Sabrina Thompson is a NASA engineer and the founder of the streetwear brand Girl in Space Club. She started the club as a way to get more women interested in STEM. Although the volume of women in science and mathematics has increased in the last few years, women are still underrepresented in STEM fields, particularly in space science.
According to the United Nations, the number of women in the international space industry has reduced by some 20 percent and only 11 percent of astronauts have so far been women. For Thompson, venturing into STEM was not part of her childhood ambitions. Her dream was to become an artist and a fashion designer. However, her ambition changed when it was time to decide on a college program during her senior year in high school.
“I was valedictorian of my class, yet everyone knew where they wanted to go to college except for me,” she told CNBC Make It. “My art teacher was the one who helped me out and suggested, ‘Why don’t you try engineering?'”
She eventually settled for engineering after concluding that it would be the ideal union between her love of art and her mathematical prowess, she told CNBC Make It. She went to Stony Brook for her first degree in engineering and continued to George Tech for a master’s degree in aerospace engineering.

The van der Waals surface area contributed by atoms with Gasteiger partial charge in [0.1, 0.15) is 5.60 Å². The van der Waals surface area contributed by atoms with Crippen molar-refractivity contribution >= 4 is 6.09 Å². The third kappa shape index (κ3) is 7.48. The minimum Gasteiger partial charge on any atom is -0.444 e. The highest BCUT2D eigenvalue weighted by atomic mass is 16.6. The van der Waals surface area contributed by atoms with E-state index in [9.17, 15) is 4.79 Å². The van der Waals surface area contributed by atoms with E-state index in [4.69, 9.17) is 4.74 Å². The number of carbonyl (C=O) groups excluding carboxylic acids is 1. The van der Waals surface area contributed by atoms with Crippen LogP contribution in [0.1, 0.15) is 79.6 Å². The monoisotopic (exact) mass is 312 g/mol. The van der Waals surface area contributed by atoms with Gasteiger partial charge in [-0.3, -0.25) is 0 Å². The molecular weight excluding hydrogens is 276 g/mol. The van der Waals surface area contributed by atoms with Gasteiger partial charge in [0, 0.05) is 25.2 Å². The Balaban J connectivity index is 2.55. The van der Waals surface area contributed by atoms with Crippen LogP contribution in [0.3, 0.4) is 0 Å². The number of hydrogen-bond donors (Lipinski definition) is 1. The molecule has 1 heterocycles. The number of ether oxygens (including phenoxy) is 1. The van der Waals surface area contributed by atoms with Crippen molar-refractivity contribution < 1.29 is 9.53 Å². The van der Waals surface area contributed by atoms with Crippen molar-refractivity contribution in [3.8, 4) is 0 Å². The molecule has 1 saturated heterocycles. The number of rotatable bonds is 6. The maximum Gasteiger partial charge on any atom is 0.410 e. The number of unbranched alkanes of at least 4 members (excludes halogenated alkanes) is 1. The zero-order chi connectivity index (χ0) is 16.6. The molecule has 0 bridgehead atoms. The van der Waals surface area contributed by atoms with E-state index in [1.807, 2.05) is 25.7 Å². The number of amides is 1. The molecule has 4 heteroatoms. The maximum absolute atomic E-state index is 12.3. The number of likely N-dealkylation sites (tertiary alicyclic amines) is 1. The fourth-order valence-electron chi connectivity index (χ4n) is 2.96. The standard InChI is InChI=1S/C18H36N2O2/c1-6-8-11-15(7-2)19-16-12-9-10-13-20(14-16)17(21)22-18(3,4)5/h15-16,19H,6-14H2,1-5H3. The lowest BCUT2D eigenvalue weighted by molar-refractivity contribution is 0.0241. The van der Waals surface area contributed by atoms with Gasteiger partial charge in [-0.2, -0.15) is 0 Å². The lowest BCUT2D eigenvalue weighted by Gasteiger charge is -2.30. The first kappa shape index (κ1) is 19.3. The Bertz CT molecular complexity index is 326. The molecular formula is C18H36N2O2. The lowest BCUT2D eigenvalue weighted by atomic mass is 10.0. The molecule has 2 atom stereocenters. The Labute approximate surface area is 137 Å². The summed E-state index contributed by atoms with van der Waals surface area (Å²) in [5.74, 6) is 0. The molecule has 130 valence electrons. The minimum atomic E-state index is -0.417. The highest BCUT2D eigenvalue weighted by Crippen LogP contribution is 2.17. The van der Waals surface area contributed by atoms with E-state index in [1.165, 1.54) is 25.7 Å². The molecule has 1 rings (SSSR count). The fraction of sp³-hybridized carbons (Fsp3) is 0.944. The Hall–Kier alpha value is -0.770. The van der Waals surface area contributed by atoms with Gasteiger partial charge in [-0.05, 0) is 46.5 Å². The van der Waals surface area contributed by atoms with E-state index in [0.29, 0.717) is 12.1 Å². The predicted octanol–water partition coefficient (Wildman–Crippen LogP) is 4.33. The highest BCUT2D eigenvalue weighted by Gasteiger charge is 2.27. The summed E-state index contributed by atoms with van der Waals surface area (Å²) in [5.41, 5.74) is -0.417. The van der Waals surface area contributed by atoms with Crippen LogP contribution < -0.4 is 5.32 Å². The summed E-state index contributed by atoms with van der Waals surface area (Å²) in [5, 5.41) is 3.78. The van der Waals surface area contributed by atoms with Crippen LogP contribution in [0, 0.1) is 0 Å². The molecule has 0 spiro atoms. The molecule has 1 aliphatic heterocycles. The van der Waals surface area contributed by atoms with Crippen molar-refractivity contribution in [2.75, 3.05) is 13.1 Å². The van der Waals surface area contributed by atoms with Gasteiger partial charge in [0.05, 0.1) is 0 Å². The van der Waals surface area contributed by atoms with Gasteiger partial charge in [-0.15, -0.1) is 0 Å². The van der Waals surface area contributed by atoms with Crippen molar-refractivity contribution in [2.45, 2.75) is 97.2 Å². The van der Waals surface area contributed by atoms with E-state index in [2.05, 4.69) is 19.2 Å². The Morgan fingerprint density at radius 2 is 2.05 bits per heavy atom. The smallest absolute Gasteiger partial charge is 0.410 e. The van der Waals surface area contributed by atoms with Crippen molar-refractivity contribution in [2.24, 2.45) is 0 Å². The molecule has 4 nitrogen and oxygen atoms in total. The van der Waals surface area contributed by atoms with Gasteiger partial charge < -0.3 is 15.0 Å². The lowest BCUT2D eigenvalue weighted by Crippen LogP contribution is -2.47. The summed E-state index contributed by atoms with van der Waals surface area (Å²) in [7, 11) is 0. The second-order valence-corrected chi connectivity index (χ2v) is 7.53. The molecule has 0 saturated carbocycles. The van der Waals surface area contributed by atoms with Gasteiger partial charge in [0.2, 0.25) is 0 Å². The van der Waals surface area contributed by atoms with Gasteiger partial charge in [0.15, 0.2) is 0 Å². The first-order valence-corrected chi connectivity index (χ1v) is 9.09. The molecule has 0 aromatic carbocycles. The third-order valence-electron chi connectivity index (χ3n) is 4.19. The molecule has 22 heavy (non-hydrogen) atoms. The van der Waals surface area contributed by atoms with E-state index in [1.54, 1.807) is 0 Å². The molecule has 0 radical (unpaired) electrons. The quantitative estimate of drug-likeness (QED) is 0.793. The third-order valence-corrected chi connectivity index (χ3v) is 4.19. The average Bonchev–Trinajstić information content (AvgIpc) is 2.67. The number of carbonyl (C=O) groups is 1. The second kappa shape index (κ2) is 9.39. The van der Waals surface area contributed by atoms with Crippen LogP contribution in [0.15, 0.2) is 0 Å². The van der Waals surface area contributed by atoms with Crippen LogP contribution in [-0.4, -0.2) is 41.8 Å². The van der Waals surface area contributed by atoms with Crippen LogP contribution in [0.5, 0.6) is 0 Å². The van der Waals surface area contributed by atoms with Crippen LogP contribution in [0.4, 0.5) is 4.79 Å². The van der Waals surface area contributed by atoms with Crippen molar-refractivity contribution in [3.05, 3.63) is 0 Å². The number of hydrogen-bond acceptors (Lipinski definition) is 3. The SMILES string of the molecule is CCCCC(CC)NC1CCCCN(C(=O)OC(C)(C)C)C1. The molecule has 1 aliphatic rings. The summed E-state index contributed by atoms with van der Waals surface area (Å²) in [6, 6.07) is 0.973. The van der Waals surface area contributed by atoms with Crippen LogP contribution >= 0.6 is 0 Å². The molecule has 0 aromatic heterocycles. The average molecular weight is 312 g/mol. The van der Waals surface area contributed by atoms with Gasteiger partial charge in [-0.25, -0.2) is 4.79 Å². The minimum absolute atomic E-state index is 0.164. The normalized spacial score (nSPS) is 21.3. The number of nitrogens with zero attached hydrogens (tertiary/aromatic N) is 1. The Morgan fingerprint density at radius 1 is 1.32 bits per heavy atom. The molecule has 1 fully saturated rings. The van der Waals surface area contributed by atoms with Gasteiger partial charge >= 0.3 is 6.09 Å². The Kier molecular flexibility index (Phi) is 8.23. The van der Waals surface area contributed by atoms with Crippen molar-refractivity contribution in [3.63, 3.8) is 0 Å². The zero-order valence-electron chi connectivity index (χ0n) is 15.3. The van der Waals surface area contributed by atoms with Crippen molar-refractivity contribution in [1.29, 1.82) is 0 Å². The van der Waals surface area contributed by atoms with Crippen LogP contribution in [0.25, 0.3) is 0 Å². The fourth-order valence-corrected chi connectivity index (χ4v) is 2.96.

In 2010, she joined NASA and has been with the institution for the past 12 years designing orbit trajectories for space missions. Despite her busy schedule, she still made time for her first love: art. The infusion of her love for arts and her knowledge of engineering led her to establish the Girl in Space Club with the goal of making STEM “fun and fashionable” for future generations.
Thompson and her team are designing a woman’s space travel suit. To raise funds for the project, she is currently speaking to investors and also hopes to raise $75,000 from a Kickstarter campaign launched in October.
Designing the space suit for women will be the club’s largest project. She and her team are at the moment also looking at what technologies to use to design their own pressurized space suit. They are also investigating how to create designs that can work with different launch vehicles.